Colour contrast is not just about accessibility for people with poor vision. Recently I've had a great example of contrast issues caused by LCD screens.

My machine at work has problems with light grey. During a site build I once had our designer enquire when I was going to put the background into a column - only to be a bit taken aback when I said there wasn't one.

What background?
Err... the one in the right-hand column. There's a gradient.
No there isn't. Not in the mockup you sent me.
There really is, I'm checking the file now.
*pause while I hit the offending column with magic wand*
Ummm. OK, it's there, but I can't see it.
You realise that doesn't make sense, right?

Eventually we compared monitors - on hers it was clear as day, on mine it was invisible. I tried tweaking the settings and no combination of brightness and contrast was acceptable (I suspect there's a gamma setting hidden somewhere in the labyrinthine driver settings, but I'm yet to find it). By the time I could see the greys, everything else was looking insane.

In the end, I implemented that gradient flying blind. I knew it was there, Magic Wand could find it. So I cut up the image and we tested on someone else's machine. These days I have a second monitor which shows things a little bit better.

having not learned...

I got caught out again while redeveloping this blog. I decided to put a nice, subtle, light-grey quote mark on the block quotes. It was fine on my home machine. But then I checked the test site on my work machine and did a double-take, thinking the images had broken somehow. The quote just wasn't there.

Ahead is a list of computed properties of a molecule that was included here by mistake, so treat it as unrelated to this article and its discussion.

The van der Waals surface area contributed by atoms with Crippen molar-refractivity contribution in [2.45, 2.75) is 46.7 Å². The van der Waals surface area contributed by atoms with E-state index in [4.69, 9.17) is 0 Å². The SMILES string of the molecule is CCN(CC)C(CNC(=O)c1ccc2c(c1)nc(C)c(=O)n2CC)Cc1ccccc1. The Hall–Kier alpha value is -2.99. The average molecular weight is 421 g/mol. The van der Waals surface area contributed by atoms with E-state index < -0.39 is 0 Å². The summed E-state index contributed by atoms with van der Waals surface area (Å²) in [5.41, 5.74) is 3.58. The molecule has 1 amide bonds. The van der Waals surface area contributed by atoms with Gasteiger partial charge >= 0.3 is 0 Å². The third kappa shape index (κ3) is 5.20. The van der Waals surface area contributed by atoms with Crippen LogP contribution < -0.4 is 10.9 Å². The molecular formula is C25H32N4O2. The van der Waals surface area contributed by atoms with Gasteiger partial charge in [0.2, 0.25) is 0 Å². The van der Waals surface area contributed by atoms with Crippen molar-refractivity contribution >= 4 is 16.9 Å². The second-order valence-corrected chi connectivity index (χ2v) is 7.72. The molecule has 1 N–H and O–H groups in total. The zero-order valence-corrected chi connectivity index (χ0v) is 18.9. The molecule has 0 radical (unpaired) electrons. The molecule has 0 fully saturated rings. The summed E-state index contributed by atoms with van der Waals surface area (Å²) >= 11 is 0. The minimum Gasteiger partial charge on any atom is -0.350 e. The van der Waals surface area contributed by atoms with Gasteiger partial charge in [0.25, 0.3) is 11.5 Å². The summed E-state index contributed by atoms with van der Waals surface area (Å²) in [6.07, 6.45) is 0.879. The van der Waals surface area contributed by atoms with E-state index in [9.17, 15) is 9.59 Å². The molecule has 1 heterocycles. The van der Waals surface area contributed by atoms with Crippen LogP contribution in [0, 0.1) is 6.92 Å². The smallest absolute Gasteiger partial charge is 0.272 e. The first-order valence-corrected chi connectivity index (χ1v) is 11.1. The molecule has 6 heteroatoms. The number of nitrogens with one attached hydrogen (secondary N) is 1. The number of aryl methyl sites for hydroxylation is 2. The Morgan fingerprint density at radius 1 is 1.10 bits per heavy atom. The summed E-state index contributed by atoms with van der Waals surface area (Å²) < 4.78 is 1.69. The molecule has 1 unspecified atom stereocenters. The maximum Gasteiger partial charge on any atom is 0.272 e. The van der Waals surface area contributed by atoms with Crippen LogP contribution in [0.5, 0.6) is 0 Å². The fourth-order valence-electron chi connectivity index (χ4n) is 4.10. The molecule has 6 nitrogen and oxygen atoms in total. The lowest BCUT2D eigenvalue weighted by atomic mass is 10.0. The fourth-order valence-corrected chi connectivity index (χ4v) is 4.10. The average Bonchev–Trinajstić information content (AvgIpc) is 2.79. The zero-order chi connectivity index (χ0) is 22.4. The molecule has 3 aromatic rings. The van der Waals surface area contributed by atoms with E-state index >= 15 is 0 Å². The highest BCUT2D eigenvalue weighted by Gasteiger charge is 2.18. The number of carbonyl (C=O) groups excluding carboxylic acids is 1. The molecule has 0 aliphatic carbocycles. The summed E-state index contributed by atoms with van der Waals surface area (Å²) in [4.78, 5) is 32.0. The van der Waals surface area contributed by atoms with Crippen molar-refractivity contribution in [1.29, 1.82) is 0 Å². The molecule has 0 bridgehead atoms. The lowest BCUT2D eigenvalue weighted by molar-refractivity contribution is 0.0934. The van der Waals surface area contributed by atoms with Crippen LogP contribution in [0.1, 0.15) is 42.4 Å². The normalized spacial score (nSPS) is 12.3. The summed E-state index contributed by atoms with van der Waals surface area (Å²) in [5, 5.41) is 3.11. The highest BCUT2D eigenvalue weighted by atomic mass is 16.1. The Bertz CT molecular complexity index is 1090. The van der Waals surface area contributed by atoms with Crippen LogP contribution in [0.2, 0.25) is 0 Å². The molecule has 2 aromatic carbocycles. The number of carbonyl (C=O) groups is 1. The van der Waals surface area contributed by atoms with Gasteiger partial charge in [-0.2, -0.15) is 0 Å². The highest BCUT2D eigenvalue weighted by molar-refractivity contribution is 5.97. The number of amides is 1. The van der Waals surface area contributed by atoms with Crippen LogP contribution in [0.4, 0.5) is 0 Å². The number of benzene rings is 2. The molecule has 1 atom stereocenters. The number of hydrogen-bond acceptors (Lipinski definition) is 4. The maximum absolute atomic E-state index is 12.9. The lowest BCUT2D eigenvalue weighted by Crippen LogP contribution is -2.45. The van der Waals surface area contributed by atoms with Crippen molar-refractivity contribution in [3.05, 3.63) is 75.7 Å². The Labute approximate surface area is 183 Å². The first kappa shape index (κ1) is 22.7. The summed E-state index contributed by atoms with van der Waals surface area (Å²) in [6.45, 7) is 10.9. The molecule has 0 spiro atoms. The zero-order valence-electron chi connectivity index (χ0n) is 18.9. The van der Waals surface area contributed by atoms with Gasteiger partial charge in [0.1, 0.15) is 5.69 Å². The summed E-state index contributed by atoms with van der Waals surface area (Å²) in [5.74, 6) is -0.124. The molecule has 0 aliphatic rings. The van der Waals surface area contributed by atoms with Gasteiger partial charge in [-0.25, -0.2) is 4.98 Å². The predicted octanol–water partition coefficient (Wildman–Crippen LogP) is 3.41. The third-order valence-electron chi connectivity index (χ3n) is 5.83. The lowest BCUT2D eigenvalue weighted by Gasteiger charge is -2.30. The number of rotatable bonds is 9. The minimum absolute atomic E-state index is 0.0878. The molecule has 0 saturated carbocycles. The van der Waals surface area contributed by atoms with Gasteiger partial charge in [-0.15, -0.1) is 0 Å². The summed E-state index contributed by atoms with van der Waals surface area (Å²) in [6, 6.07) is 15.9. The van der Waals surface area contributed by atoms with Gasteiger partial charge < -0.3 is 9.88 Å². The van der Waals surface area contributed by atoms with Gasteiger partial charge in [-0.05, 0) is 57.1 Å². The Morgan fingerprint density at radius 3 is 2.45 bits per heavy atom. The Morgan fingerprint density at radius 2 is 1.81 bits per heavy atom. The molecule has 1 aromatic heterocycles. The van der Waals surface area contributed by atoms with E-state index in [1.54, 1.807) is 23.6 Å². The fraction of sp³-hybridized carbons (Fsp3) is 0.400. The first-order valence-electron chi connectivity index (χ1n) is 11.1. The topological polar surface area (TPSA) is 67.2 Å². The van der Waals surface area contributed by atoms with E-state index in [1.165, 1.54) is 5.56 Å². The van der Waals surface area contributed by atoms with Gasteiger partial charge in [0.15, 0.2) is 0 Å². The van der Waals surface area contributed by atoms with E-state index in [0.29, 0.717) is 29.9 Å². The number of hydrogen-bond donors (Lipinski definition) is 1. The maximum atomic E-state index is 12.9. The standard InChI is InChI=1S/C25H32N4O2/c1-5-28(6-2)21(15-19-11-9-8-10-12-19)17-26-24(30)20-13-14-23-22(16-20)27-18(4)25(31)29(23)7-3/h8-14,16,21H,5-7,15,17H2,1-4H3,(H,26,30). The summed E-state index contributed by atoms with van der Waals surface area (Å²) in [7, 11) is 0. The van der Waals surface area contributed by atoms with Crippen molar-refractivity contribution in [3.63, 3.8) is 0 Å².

This is what should have been there. Note the quote mark to the left of the indented blockquote:

Screenshot showing original quote marks in light grey.

This is what I saw:

Screenshot showing a white space - a simulation of what I see on my work screen.

The only way I could tell the images hadn't broken was to take a screen shot and take a stab with my good friend the Magic Wand:

Screenshot showing Photoshop selection that appears to nothing but white within white space.

So in the end I cranked the grey up to a darker grey. It's not quite as aesthetically pleasing, but at least you can see the bugger on most monitors. Even so, it still isn't a fully accessible shade of grey; but it is a decorative image (and the large indent also indicates quotation) so on this occasion I'm living with it.

it's laptops too...

I've been using an old laptop during meetings and it has the same problem. In fact it's not just grey, it's any light colour.

In Gmail, the read/unread background colour difference is invisible. The only way you can tell which emails are unread is the fact they're bold.

This is what I normally see:

Screenshot showing blue and white lines indicating read and unread email.

This is a rough simulation of the laptop screen:

Screenshot with the colours removed, leaving just bold/normal weight text indicating read and unread email.

Lucky Gmail does the bold/normal weight change as well. Remember the checkpoint - do not indicate meaning with colour alone? That's why.

so, always test contrast

None of this should come as a surprise - we know that colour combinations need sufficient contrast for all kinds of reasons. Had I tested my quote marks with the Contrast Analyser I would have picked it up sooner.

But it serves as yet another demonstration that accessibility requirements benefit just about everyone at some stage. Jump onto my workstation or an old laptop and suddenly you have a low-contrast vision impairment.